Intro: Super Cool Bicycle LED Tail Light Fiber Flair Glowing Glue Stick
The inspiration for this Instructable came from a product a friend purchased for his recumbent bicycle, the Fiber Flare. The Fiber Flare shines two LEDs down a solid tube of plastic and provides a nice glowing indicator. I wanted to see if I could make one from items around the house. I was successful and am proud to introduce this Instructable I call the Fiber Flair!
Step 1: Assemble the Materials
Parts list: 9v battery, 9v battery clip, 10 to 1000 ohm resistor, two 3mm LEDs, wire.
Before we get started, lets take a look at the Fibre Flare
If you take a close look at the 2nd picture you will notice the hunk of plastic sort of looks like a glue stick from a hot glue gun. Glue stick? What is an Instructable without a glue stick? What happens when an LED is shined into an actual glue stick? Believe it or not, it actually lights up like a glow stick! What is so cool about this is that the glue stick is a very low cost diffuser. The diffuser spreads the LED light so it is visible 360 degrees.
Step 2: Assemble the Circuit
Step 3: Prepare the Glue Stick
Now let’s wire one of these up. I noticed that the diameter of a glue stick is a bit too narrow for a 5mm LED, so I decided to use a 3mm LED. I drilled a small hole in the end of each glue stick and stuffed the 3mm LED into the hole.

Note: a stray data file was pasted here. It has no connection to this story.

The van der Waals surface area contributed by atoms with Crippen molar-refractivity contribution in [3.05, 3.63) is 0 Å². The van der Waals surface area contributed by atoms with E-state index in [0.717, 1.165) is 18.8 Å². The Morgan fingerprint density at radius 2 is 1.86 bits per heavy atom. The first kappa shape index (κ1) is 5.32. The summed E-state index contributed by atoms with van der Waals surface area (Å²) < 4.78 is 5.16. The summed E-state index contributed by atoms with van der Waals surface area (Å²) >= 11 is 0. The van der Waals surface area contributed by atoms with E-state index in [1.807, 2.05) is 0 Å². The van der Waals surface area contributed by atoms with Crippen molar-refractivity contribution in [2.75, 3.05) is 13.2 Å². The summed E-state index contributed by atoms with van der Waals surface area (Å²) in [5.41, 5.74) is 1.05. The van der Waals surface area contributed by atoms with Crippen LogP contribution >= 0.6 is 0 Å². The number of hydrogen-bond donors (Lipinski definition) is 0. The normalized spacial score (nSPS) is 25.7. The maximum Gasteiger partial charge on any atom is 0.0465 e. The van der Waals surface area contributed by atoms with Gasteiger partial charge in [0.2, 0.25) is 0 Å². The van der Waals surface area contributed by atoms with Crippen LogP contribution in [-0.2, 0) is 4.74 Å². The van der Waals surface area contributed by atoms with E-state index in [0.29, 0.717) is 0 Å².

I want to build this as cheaply as possible, so that limits me to using a 9v battery as the power clip runs about 25 cents off of Ebay. I also purchased a lot of 3mm blue LEDs from a Chinese seller on Ebay and a pack of resistors. The most expensive item here is the 9v battery. The wire I used was reclaimed from a discarded cat 5 networking cable
Step 4: Finish the Sick
To keep the parts count down, I wired up the two LEDs in parallel. They will share the same current limiting resistor. The value of the resistor is calculated with very simple math. All you need to do is remember E=IR where E is the voltage of the battery minus the forward voltage of the LED (approx 9-3 = 6V), I is the current we wish to run the LED at (I’m going for maximum battery life so we will use 6ma) and solve for R. Plug it the numbers into your calculator and you get a nice 1000 ohm resistor. This should give me 80 hours of riding enjoyment out of a quality 9V. Pretty cool?